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The truth about vitamin D

Is the idea that everyone needs more of it justified?


 

Shattered Infinity/Flickr

The Statement: “If your skin is super pale, you’re already well aware of your must-have items: sunscreen with a high SPF, and a hat (for shade). But a new study suggests you might also need some vitamin D supplements.” Huffington Post, 10/04/2011

The claim about vitamin D making the rounds right now is that pale people should top up on the supplement du jour because they may not get enough from the sun. Doctors already prescribe it for various reasons, from preventing falls among the elderly to easing chronic pain and boosting levels of the vitamin—produced in the skin after sunlight exposure—in anyone living in a cloudy climate.

Testing of vitamin D levels is now widespread, as is the idea that everyone needs more of the stuff. At last count, the Nutrition Business Journal reported that sales of vitamin D in the U.S. made the leap from $40 million in 2001 to $425 million in 2009. But is this notion that vitamin D should be a fixture in most medicine cabinets justified?

According to Dr. Clifford Rosen, an osteoporosis expert at the Maine Medical Center Research Institute and one of the world’s leading experts on vitamin D, the obsession with checking levels in the blood started about a decade ago and “now won’t stop.” In the U.S., Medicare payments to cover vitamin D testing went from about $1 million a decade ago to $129 million in 2008. “It’s the most overused test in clinical medicine,” Dr. Rosen said. “Patients with bone disease or gastrointestinal disorders should be checked but it should never be part of the routine examination.”

In fact, the evidence shows taking extra vitamin D doesn’t help for a number of conditions for which it’s prescribed, most people get enough, and over-use may actually be harmful.

Let’s begin with a popular claim: that chronic pain can be alleviated with vitamin D supplements. Dr. Sebastian Straube, physician-scientist at the University Medical Center Göttingen, led a Cochrane review on the subject.After analyzing only studies of high methodological quality (randomized double-blind trials) the supposed link between vitamin D deficiency and chronic pain fell apart.

“As far as treatment studies are concerned,” he said, “we found a striking contrast in study outcome between randomized double-blind trials that by virtue of their study design minimize bias and other (non-double blind) studies that are more prone to bias. The latter largely do suggest a beneficial effect of vitamin D treatment, the former largely don’t.” (See here for more detail.) Furthermore, “We did not think the evidence in this area was of sufficient quality to guide clinical practice. There is a need for more and better studies in the future.”

And what about all those folks who burn easily or avoid the sun and may need to gobble down vitamin D, as the HuffPo suggests? According to Dr. Rosen, “The only reason pale people may need more vitamin D is that they are not in the sun in part due to concerns about melanoma. Solar exposure accounts for 60 per cent or so of the serum vitamin D level. But even casual exposure to sun for about 10 minutes per day can generate enough of the vitamin for some people.” And you also get the vitamin through your diet, particularly in foods such as fatty fish (salmon, tuna), cod-liver oil, and eggs.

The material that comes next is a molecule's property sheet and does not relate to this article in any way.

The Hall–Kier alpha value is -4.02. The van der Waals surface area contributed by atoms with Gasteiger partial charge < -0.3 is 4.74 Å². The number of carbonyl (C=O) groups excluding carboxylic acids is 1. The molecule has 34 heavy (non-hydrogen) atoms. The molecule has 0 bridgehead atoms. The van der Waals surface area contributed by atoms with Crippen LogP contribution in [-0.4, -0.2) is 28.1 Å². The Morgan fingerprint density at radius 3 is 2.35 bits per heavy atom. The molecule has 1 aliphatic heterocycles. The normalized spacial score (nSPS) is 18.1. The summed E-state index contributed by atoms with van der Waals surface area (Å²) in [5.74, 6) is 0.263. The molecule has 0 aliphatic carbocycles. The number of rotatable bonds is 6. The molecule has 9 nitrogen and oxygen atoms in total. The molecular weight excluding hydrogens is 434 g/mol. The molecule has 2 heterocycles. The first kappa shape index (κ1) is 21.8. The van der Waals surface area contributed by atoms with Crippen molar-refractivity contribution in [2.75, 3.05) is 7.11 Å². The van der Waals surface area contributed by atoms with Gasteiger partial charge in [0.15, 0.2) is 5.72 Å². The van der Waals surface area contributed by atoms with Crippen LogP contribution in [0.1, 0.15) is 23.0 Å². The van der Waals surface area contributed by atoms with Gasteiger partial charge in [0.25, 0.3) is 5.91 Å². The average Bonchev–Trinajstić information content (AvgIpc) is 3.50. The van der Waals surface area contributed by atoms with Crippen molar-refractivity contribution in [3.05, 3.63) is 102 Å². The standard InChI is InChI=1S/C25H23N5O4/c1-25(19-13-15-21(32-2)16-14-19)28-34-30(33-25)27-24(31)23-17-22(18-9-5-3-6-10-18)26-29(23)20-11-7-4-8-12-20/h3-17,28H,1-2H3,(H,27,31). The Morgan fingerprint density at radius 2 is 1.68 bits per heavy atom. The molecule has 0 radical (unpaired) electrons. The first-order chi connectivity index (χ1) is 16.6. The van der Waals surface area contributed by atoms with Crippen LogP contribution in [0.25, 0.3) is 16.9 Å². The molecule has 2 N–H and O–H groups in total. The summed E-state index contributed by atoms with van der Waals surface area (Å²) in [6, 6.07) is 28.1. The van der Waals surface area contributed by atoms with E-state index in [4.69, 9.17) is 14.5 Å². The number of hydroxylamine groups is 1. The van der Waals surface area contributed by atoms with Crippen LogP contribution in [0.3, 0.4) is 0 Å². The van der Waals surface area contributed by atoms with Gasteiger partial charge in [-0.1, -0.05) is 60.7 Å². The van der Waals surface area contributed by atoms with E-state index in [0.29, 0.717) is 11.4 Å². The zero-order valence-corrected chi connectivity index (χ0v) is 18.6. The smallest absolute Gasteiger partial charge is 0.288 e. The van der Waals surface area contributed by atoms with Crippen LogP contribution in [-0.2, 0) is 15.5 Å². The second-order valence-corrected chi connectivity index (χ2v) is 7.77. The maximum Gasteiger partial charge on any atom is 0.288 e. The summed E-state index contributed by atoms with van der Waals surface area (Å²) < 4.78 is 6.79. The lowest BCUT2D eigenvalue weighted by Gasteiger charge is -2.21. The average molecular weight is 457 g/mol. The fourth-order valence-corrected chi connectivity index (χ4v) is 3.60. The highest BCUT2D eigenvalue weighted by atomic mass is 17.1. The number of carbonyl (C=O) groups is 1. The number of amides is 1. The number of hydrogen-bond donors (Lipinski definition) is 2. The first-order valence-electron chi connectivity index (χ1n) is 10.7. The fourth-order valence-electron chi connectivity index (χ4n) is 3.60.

Dr. Rosen was part of a 14-member expert committee brought together by the nonprofit scientific body the Institute of Medicine at the request of the United States and Canadian governments to determine whether people were getting the right amount of vitamin D and calcium. They concluded—based on an examination of some 1,000 publications and studies on the subject—that most North Americans had adequate amounts of vitamin D in their systems from their diets and exposure to the sun.

As for those who have been identified as at-risk for vitamin D deficiency, Dr. Rosen said these groups include melanoma patients, people who can’t absorb the vitamin (as a result of inflammatory bowel disease or liver disease, for example), some African Americans due to the dark pigmentation of the skin, people on anti-convulsants, and elders who are institutionalized. More broadly, the Canadian Cancer Society guidelines on vitamin D suggest, “You’re probably not getting enough vitamin D if you: are over 50, have dark skin, don’t go outside very much, wear clothing covering most of your skin.”

But even those who are at-risk should remember: more is not necessarily better. “The level of vitamin D needed for optimal function in many tissues is not yet defined,” according to JAMA. The Canadian Cancer Society says the most common side effect of too much vitamin D is high calcium levels, or hypercalcemia, which can cause nausea, vomiting and poor appetite.

“There may be risks with high doses,” cautioned Dr. Rosen. “It does good for reducing fractures in osteoporotic individuals, but for chronic pain, autism, multiple sclerosis, the flu—there’s no evidence vitamin D is effective.” Still, the sunshine supplement continues to fly off the shelves.

*Thank you to reader Fotis Xipolitakis for requesting a post on vitamin D. He wrote, “Health Canada recommends that most people have no need to take supplements but everybody’s doctor is saying it will do no harm so why not, it can’t hurt. My beef with this that it leads to a culture of supplementation bringing with it costs for supplements, false ideas, and potential self-medication.”

Science-ish is a joint project of Maclean’s, The Medical Post, and the McMaster Health Forum. Julia Belluz is the associate editor at The Medical Post. Got a tip? Seen something that’s Science-ish? Message her at julia.belluz@medicalpost.rogers.com or on Twitter @juliaoftoronto


 

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